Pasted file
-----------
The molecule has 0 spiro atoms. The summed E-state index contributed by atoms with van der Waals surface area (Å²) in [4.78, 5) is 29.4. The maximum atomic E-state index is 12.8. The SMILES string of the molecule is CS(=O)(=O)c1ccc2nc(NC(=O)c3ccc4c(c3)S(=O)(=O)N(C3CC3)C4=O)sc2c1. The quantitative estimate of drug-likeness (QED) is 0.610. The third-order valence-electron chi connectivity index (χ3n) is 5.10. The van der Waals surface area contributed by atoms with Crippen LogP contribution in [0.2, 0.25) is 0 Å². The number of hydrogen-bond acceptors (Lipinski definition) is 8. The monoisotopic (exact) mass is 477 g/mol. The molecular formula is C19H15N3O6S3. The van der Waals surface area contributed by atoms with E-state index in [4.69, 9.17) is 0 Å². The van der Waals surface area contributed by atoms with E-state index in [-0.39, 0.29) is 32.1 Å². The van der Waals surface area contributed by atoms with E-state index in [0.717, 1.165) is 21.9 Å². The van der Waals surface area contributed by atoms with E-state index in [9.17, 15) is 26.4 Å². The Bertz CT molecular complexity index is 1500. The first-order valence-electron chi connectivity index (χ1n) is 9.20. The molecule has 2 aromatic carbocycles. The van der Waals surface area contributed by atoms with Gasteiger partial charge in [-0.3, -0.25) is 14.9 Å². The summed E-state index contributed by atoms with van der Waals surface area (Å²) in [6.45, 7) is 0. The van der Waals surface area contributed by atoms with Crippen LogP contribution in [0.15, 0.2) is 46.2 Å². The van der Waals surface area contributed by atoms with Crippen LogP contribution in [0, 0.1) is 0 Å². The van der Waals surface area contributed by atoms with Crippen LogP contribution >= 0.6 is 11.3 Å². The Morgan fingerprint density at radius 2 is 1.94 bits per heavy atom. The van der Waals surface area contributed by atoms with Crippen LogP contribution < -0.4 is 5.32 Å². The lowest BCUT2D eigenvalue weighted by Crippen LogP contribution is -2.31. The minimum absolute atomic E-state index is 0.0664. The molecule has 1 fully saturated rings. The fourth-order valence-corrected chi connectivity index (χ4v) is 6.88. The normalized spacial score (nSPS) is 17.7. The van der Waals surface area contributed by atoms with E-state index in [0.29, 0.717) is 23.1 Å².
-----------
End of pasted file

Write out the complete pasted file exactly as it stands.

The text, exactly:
The molecule has 0 spiro atoms. The summed E-state index contributed by atoms with van der Waals surface area (Å²) in [4.78, 5) is 29.4. The maximum atomic E-state index is 12.8. The SMILES string of the molecule is CS(=O)(=O)c1ccc2nc(NC(=O)c3ccc4c(c3)S(=O)(=O)N(C3CC3)C4=O)sc2c1. The quantitative estimate of drug-likeness (QED) is 0.610. The third-order valence-electron chi connectivity index (χ3n) is 5.10. The van der Waals surface area contributed by atoms with Crippen LogP contribution in [0.2, 0.25) is 0 Å². The number of hydrogen-bond acceptors (Lipinski definition) is 8. The monoisotopic (exact) mass is 477 g/mol. The molecular formula is C19H15N3O6S3. The van der Waals surface area contributed by atoms with E-state index in [4.69, 9.17) is 0 Å². The van der Waals surface area contributed by atoms with E-state index in [-0.39, 0.29) is 32.1 Å². The van der Waals surface area contributed by atoms with E-state index in [0.717, 1.165) is 21.9 Å². The van der Waals surface area contributed by atoms with E-state index in [9.17, 15) is 26.4 Å². The Bertz CT molecular complexity index is 1500. The first-order valence-electron chi connectivity index (χ1n) is 9.20. The molecule has 2 aromatic carbocycles. The van der Waals surface area contributed by atoms with Gasteiger partial charge in [-0.3, -0.25) is 14.9 Å². The summed E-state index contributed by atoms with van der Waals surface area (Å²) in [6.45, 7) is 0. The van der Waals surface area contributed by atoms with Crippen LogP contribution in [0.15, 0.2) is 46.2 Å². The van der Waals surface area contributed by atoms with Crippen LogP contribution in [0, 0.1) is 0 Å². The van der Waals surface area contributed by atoms with Crippen LogP contribution >= 0.6 is 11.3 Å². The Morgan fingerprint density at radius 2 is 1.94 bits per heavy atom. The van der Waals surface area contributed by atoms with Crippen LogP contribution < -0.4 is 5.32 Å². The lowest BCUT2D eigenvalue weighted by Crippen LogP contribution is -2.31. The minimum absolute atomic E-state index is 0.0664. The molecule has 1 fully saturated rings. The fourth-order valence-corrected chi connectivity index (χ4v) is 6.88. The normalized spacial score (nSPS) is 17.7. The van der Waals surface area contributed by atoms with E-state index in [0.29, 0.717) is 23.1 Å².